First let’s hit on the government’s failures. You have cases where an individual’s violent background is never reported. You have cases where the FBI has failed to investigate “at risk” individuals that they were warned about; sometimes more than twice. There are other similar occurrences happening every day. All of these individuals are able to clear the 4473 due to an incompetent government.
*As a small highlight to the above, you also have the case of Operation Fast and Furious which is a failed BATF operation. The ATF allowed 2,000 guns to be sold illegally by licensed dealers between 2006 and 2011. As of 2012, only ~710 of them were retrieved… after crimes were committed with them.
Second, you have straw purchases. What’s a straw purchase? Glad you asked. A straw purchase is when someone that is 18 years old buys cigarettes for an individual that’s 16 years old. Now to switch it to guns. An individual who can pass a 4473 goes in, buys the gun, passes the background check, and then gives the gun to a non-eligible individual.
Yes, these happen often. Yes people have died because of them. Here is an article where law enforcement officers were killed because of a straw purchased firearm.
Third, you have theft. Criminals steal an estimated 200,000 firearms a year. Thieves have existed for forever, there is no way that you are going to end thievery. Since you will never end thievery, thieves will always gain access in some way.
Fourth, you have private sales. Many states allow the private sale of a firearm without the need for a background check. Gun owners are typically extremely cautious about who they sell firearms to. Despite this, like with NICS, a bad egg slips through every now and again.
*For an example. Here in Indiana I haven’t ran into anyone that will sell a firearm to an individual who doesn’t have a state issued carry permit and driver’s license. The driver’s license ensures that they are a resident and the carry permit is the only way a seller can know they aren’t a known felon.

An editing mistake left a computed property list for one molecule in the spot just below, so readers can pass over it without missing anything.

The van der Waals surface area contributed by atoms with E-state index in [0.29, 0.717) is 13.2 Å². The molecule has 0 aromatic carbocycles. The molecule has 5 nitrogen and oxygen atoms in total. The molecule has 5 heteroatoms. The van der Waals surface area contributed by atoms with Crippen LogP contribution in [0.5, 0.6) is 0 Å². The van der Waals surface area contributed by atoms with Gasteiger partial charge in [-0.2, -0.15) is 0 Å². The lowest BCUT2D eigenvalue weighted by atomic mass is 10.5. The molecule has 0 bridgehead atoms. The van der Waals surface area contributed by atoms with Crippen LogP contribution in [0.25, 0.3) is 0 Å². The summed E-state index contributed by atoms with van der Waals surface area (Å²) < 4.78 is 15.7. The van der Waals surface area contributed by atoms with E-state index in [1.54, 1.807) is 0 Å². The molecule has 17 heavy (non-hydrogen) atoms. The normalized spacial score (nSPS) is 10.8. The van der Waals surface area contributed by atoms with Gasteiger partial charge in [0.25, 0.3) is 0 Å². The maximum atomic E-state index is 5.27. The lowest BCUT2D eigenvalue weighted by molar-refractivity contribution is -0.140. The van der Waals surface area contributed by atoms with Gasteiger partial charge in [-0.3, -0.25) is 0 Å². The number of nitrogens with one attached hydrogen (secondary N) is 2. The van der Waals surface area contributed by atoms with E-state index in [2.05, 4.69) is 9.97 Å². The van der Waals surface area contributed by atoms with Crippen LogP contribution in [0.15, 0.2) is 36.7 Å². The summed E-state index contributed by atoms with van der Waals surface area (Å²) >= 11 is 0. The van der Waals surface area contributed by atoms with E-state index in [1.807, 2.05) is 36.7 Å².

For further reading, The Truth About Guns posted an interesting article citing three different studies (done in 2018) that showed background checks don’t prevent anything.
You may be asking yourself… why not just require every firearm purchase to have a background check? Well, there are a couple of points to hit on here.
The first one is, how? How are you going to ensure that every transaction involving a gun has a background check done? At the end of the day, it becomes an “added charge” to a pre-existing (probably violent) charge, so it prevented…? Absolutely nothing.
Second one is…again, how? Not every gun store will do transfers between private parties, all of them will also charge for their time having to perform the 4473 check. FFL (Federal Firearm’s License) holders are the only ones with access to the system.
Unless the NICS system or something similar becomes available for everyone to use, requiring a background check for every private party transaction is unreasonable. Even then, how are you going to enforce it?
Background checks, are they reasonable? Unreasonable? Or a mixture? I have mixed opinions. There is absolutely no guidance in the Constitution for them and the system wrongfully restricts people with similar names (think No-Fly list). The system also stalls/prevents those who previously held security clearances. Background checks have also failed to show any measurable difference in violent crime.
On the opposite end with how society has changed, how prison sentences aren’t being finished off, etc. … I can see where the rationale is behind wanting them. So overall, I’m going to say it’s a mixture.
Yes, with how society and the legal system are today background checks aren’t unreasonable.But they have shown to be less than ineffective (ineffective implies it does something). To that end they are unreasonable.
If you have thoughts you would like to share, put them in the comments section on Facebook! Thank you for reading “Is it reasonable?” here on TacCat!